Olivia Hatton

The World's Worst Enemy: Hunger

Every 3.6 seconds, someone dies of starvation. What is this thing called hunger, affecting an estimated third of the people in the world? Well, the true definition of hunger is the compelling need or desire for food. Currently, 800 million people struggle just to survive, due to lack of nourishment. Latin America, most of Asia, Africa, and the Indian subcontinent houses a large portion of the world's hungry people. There are three million people in the world today that struggle to survive on two dollars per day. Even children of all ages are extremely affected. 15 million die of hunger every year. One in eight children under the age of 12 goes to bed hungry every night. Many weigh less than they should. Starvation and race are closely related in the U.S. Studies show that African-American and Latino children are more effected than white children. In 1994, the Urban Institute estimated that one out of every six elderly people in the U.S. had an inadequate diet.

Fortunately, there are things that people can do to help end world hunger. Some contribute financially, influence public policy to support the poor, and even work directly with poor people. Some towns have weekly food pantries that offer food to the poor and hungry for free. One example of this is the Lexington Food Pantry in Lexington, MA. Teens can even get community service hours by helping out there. For the price of one missile used by the military, a whole school full of hungry children could eat lunch every day for five years. Satisfying the world's sanitation and food requirements would only cost 13 million dollars, which is what the U.S. and European Union spend on perfume every single year. Just by reducing the amount we spend on some things, we can make a difference in world hunger. The problem clearly lies in the distribution of the world's food. That's also why there are so many organizations designed just to help poor and hungry people. Some of these organizations include Heifer International, Bread for the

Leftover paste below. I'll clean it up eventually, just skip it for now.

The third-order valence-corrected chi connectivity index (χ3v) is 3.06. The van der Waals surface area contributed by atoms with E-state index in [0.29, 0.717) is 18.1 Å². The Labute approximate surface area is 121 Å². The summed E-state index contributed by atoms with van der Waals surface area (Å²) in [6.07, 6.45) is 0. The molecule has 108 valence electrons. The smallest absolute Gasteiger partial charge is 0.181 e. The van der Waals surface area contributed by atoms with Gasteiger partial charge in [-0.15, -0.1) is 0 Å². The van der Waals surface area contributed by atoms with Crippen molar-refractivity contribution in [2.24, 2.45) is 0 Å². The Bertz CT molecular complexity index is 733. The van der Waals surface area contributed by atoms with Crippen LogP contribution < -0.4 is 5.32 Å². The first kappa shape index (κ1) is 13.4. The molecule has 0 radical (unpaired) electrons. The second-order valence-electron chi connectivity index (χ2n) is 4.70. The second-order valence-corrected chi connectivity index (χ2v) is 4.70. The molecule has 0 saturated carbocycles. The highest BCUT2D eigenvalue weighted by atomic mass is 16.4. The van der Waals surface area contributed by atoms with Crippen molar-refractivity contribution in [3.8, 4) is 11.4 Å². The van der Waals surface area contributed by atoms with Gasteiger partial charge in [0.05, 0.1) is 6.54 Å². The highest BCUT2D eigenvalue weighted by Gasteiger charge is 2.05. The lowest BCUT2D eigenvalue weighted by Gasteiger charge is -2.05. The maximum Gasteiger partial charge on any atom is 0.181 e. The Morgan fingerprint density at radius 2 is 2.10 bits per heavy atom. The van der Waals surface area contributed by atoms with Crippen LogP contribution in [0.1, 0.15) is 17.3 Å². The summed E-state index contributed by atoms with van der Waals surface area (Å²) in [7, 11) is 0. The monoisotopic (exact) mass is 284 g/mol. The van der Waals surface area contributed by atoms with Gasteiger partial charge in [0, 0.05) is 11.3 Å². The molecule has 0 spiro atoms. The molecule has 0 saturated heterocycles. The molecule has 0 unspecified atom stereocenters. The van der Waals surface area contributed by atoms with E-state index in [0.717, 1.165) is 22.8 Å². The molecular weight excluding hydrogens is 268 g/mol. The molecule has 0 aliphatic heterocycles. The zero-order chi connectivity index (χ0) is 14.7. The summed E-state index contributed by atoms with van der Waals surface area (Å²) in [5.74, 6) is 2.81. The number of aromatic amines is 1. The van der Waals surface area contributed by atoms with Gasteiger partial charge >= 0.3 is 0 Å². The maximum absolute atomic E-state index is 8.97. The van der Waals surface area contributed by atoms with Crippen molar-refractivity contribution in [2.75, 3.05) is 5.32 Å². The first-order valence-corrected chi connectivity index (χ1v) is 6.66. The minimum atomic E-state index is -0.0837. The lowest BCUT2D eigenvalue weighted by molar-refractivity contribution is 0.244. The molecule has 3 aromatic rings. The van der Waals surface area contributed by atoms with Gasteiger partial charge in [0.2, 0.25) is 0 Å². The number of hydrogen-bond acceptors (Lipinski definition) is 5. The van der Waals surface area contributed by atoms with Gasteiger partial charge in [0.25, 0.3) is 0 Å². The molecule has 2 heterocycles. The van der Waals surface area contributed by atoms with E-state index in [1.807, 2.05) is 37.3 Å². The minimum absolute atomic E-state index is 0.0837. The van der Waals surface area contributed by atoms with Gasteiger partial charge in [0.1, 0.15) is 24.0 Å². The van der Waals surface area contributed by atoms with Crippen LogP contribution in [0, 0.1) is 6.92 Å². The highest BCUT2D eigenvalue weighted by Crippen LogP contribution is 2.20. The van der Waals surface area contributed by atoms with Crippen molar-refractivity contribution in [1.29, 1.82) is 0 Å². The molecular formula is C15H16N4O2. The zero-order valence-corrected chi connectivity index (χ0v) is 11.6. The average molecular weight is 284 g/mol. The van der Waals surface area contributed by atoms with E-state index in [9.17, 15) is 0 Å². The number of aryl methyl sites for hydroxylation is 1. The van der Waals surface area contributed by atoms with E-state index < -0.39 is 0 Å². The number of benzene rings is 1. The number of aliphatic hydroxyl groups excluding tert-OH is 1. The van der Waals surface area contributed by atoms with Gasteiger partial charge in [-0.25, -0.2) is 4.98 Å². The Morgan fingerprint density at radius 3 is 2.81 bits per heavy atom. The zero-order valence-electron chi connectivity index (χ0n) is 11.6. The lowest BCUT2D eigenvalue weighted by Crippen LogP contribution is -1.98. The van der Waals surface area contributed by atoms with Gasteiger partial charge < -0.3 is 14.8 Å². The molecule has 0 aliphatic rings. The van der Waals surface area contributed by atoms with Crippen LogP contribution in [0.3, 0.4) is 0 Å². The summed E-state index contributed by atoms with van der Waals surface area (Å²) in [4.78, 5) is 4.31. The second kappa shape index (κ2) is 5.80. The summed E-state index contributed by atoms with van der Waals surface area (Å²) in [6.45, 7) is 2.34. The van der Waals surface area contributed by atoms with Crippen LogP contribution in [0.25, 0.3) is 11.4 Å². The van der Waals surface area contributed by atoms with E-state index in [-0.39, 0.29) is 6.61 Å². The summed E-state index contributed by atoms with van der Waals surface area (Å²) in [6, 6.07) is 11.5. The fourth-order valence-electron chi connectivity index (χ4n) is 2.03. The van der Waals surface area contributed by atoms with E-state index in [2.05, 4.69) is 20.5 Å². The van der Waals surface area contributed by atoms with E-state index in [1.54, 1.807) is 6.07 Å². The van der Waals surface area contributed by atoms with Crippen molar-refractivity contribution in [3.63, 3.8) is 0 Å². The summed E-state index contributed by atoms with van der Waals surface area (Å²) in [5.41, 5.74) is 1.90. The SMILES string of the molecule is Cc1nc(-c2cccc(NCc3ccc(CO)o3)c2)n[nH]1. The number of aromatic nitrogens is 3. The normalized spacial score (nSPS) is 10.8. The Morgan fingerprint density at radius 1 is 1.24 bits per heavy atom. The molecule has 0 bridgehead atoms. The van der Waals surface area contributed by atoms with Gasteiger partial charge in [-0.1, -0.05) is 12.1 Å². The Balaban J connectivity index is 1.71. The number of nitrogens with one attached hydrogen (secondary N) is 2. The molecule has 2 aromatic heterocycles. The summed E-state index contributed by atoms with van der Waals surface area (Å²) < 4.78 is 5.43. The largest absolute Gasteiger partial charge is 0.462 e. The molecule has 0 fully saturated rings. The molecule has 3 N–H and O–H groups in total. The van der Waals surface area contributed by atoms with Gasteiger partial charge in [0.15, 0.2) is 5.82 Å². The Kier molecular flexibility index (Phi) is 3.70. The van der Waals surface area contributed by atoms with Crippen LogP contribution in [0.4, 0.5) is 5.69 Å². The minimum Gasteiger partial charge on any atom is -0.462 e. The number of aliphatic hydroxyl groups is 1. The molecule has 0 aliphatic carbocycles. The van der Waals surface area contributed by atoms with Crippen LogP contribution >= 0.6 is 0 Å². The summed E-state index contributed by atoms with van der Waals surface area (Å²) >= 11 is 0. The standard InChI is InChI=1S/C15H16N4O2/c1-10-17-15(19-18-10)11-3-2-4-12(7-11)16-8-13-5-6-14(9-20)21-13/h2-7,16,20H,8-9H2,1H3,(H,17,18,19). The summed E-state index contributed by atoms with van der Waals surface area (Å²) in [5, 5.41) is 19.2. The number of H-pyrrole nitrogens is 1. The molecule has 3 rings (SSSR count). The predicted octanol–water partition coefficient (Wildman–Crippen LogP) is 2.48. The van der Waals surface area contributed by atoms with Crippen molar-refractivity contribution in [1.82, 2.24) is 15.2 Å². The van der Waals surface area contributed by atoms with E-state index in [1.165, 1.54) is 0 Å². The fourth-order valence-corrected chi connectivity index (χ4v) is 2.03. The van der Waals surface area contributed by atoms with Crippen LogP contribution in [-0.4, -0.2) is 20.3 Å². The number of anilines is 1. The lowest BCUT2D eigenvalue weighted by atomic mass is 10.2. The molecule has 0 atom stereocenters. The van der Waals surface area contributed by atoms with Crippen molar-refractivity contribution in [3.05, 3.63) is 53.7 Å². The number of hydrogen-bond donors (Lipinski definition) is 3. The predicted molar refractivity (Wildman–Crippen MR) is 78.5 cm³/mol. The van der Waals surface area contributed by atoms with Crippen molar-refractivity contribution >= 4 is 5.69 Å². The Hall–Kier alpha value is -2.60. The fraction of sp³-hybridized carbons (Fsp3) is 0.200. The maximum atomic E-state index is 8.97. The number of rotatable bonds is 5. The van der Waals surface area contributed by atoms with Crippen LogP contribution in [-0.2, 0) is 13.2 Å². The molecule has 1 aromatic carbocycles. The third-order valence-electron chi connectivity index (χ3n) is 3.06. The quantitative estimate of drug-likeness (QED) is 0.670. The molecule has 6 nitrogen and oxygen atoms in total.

World, and Project Bread.

Because hunger is such an important issue, my church, St. Brigid, does an event called the 30-Hour Famine, giving teens an opportunity to earn community service hours while learning about and doing activities associated with starvation. It's also a great opportunity to get to know other kids. The teens fast for 30 hours, during which they are allowed to drink water at all times and are rewarded mandatory juice breaks occasionally. The goal of this event is to help teens experience what hungry people really feel.
While fasting this year, I was inspired to help finally end world hunger, and aid those who suffer from it. This gives me confidence to say that in my opinion, the world needs to fix the issue of hunger. There are only so many ways that we can achieve this. We just need to get out there, spread the word, and make a difference. We've already done a lot, but I know that more can be done.


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